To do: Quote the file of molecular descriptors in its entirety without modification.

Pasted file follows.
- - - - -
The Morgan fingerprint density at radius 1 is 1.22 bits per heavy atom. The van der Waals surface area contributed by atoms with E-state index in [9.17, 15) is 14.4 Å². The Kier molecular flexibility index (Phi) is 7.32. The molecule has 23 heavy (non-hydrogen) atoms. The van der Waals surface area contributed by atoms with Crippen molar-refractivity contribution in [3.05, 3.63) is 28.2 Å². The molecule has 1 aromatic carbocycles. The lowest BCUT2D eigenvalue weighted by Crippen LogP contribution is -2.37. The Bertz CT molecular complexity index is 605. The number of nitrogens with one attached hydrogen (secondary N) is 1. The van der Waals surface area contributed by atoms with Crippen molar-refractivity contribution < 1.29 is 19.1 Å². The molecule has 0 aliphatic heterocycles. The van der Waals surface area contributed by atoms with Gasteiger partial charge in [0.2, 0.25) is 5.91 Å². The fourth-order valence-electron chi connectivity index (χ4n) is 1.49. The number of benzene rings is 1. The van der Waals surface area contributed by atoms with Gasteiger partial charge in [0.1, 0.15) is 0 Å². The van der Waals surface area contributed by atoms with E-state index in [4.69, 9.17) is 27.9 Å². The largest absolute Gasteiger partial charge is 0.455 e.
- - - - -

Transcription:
The Morgan fingerprint density at radius 1 is 1.22 bits per heavy atom. The van der Waals surface area contributed by atoms with E-state index in [9.17, 15) is 14.4 Å². The Kier molecular flexibility index (Phi) is 7.32. The molecule has 23 heavy (non-hydrogen) atoms. The van der Waals surface area contributed by atoms with Crippen molar-refractivity contribution in [3.05, 3.63) is 28.2 Å². The molecule has 1 aromatic carbocycles. The lowest BCUT2D eigenvalue weighted by Crippen LogP contribution is -2.37. The Bertz CT molecular complexity index is 605. The number of nitrogens with one attached hydrogen (secondary N) is 1. The van der Waals surface area contributed by atoms with Crippen molar-refractivity contribution < 1.29 is 19.1 Å². The molecule has 0 aliphatic heterocycles. The van der Waals surface area contributed by atoms with Gasteiger partial charge in [0.2, 0.25) is 5.91 Å². The fourth-order valence-electron chi connectivity index (χ4n) is 1.49. The number of benzene rings is 1. The van der Waals surface area contributed by atoms with Gasteiger partial charge in [0.1, 0.15) is 0 Å². The van der Waals surface area contributed by atoms with E-state index in [4.69, 9.17) is 27.9 Å². The largest absolute Gasteiger partial charge is 0.455 e.